[FN7] Consistent with the intent of Congress, FRE 803(B) should be interpreted to allow the introduction of police reports of matters observed pursuant to duty when offered by a criminal defendant. United States v. Smith, 172 U.S.App.D.C. 297, 521 F.2d 957 (1975). (emphases added).

In other words, the circumstances of production make police reports unreliable/inadmissible as they are likely written in a way that makes it appear that the defendant as guilty. For the same reason, when a police report makes a defendant look innocent, the report is thought to be reliable and admissible (barring another reason for admissibility) because police lack a similar motive to lie or misrepresent evidence in a way that is favorable to the accused.

The inverse reasoning applies under Federal Rule of Evidence 801(d)(2)(A), which allows the prosecution to admit incriminatory statements by the defendant but does not allow the defendant to admit his own exculpatory statements. The latter ("I'm innocent!") are thought to self-serving and unreliable while the former ("I killed him") are thought to be reliable because  a person generally does not confess to a crime unless he is guilty.



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There is a similar rule of thumb for historians evaluating old documents. If the document contains an account of events that portrays the writer's faction in a negative light (i.e. losing a battle) then it's more likely to be considered reliable. Conversely, accounts of how thoroughly the author's own faction won a battle is less likely to have all the details taken as fact--at least not without corroboration.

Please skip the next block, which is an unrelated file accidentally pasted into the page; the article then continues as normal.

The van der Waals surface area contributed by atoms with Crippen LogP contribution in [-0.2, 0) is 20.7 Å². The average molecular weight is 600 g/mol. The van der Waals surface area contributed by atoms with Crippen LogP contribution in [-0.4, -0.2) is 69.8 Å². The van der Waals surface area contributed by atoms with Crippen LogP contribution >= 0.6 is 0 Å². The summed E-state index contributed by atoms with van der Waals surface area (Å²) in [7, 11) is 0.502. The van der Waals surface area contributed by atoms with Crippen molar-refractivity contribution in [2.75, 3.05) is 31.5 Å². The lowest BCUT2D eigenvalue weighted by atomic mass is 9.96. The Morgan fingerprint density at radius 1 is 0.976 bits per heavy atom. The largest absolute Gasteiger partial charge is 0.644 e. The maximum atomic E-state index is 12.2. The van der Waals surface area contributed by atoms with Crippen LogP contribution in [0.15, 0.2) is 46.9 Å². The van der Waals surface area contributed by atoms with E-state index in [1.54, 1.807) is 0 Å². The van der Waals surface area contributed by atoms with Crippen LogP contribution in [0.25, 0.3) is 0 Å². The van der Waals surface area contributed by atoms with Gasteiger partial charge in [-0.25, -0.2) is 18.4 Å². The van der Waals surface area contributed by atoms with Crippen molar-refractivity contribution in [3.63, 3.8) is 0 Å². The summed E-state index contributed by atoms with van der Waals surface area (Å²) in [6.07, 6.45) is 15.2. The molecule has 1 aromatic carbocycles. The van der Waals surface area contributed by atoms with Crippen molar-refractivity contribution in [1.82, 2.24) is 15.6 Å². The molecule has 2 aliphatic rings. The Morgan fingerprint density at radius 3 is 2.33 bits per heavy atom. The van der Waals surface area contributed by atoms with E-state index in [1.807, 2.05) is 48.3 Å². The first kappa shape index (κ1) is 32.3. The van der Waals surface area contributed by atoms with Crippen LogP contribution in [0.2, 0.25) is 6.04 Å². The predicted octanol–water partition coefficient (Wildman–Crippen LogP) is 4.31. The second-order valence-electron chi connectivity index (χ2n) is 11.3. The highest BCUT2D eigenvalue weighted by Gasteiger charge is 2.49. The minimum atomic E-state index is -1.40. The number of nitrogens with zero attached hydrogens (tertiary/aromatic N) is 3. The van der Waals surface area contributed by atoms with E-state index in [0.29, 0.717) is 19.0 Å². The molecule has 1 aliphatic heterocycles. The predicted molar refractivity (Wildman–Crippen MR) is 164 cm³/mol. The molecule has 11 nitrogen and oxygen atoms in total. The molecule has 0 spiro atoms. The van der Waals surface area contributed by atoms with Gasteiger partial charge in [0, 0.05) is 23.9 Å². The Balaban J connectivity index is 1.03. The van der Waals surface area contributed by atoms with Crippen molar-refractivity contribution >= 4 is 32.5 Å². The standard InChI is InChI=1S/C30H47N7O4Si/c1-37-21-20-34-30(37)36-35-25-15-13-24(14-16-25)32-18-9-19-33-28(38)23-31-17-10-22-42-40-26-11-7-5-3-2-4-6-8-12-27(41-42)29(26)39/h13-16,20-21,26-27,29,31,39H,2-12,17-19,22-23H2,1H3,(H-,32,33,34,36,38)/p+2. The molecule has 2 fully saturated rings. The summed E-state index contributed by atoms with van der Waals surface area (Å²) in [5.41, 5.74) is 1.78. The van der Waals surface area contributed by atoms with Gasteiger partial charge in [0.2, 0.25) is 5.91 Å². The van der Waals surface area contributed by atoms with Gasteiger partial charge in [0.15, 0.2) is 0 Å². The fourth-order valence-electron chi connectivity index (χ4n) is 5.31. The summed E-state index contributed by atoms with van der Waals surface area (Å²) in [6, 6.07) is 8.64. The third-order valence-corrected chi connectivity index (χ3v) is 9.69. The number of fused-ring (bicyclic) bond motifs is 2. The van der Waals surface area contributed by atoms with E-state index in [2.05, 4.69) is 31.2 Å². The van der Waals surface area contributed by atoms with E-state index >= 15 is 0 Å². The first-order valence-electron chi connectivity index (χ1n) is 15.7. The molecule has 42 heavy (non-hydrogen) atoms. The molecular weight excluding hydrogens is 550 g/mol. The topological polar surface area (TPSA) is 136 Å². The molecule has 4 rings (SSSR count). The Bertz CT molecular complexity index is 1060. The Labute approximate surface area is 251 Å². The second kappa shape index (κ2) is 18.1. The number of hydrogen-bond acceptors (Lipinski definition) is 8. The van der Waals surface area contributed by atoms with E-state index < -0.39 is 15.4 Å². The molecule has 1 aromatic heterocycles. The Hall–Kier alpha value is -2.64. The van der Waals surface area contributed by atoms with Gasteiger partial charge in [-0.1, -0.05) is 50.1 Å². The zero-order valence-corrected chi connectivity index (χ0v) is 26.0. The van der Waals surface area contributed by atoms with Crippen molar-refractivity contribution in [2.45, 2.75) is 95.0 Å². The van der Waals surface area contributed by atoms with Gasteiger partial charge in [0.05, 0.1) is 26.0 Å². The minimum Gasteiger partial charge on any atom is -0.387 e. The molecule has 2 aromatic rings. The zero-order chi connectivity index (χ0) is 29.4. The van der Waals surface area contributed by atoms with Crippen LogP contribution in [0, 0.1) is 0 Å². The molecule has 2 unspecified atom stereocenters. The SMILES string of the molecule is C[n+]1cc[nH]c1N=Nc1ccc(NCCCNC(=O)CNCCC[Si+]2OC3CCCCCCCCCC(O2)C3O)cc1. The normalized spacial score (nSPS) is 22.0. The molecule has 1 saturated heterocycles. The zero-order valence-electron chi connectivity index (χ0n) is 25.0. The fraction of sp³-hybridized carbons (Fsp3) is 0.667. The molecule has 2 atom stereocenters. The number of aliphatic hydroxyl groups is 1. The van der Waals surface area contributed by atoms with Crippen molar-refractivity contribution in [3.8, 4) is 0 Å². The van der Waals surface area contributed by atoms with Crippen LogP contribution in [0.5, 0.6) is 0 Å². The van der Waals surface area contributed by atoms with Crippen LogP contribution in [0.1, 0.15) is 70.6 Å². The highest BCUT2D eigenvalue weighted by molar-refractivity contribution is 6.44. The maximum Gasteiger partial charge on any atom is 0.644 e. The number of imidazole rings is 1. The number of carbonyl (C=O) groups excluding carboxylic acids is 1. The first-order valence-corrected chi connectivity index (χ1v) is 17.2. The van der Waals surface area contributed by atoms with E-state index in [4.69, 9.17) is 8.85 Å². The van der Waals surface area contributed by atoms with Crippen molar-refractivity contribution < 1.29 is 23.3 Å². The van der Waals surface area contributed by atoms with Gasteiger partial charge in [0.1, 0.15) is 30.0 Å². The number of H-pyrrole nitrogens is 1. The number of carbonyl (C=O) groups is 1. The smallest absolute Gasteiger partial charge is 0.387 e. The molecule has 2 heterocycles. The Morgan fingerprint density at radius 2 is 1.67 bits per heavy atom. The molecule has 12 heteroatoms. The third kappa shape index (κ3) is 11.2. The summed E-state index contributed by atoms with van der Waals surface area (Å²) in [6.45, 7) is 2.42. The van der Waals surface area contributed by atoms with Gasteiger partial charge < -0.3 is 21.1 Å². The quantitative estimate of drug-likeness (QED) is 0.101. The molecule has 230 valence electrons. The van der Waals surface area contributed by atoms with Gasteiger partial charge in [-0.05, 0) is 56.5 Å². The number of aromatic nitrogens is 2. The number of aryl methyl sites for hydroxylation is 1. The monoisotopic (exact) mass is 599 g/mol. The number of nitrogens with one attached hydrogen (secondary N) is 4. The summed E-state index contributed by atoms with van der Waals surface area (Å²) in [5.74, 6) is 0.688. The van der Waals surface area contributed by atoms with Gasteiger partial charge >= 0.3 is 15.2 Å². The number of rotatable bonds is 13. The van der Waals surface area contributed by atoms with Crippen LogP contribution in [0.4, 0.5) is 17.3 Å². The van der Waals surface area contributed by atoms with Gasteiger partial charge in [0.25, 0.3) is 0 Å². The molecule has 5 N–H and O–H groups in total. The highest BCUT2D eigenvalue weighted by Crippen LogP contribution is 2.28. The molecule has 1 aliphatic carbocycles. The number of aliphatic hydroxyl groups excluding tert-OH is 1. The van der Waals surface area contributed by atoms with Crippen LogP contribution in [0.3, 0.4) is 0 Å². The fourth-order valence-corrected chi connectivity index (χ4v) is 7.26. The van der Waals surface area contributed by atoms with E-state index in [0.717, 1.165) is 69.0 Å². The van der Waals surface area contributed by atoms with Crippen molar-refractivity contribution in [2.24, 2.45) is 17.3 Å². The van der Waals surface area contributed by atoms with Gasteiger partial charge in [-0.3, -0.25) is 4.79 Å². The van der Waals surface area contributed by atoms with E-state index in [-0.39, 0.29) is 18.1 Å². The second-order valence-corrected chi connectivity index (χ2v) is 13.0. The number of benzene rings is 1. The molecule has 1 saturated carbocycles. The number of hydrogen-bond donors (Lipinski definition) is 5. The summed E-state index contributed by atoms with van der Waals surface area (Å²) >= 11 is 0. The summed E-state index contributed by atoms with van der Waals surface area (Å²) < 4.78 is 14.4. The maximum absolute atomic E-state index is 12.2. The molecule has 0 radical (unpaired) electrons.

Posted by: Paul | Sep 7, 2016 7:09:39 PM

That's really interesting, Colin. So often it seems like the deck is stacked against a defendant. It's good to know that there are some mechanisms in place that favor a defendant in a trial.

Posted by: tim | Sep 7, 2016 9:49:58 PM

I'm impressed by the thoughtfulness of US lawmakers.

Posted by: Ricardo Fiusco | Sep 8, 2016 2:02:16 AM

This rule isn't much of a help to defendants. After all, the prosecutor can just put the cop on the stand to testify from his notes, and that gets around the reliability problem.

But it's still better than letting them introduce inculpatory, context-free scribbles without the defendant being able to cross the person who wrote them.

However, this whole reasoning seems to be based more on assumptions than something that has been scientifically validated.

Posted by: bacchys | Sep 8, 2016 7:06:59 AM

Bacchys unfortunately is all to right. It's one thing to say what is and isn't more reliable--what actually happens in courtrooms across the US is something entirely different. Especially for squishy issues like making a call on what's more reliable when considering the totality of evidence in a case.

Posted by: Paul | Sep 10, 2016 11:28:52 PM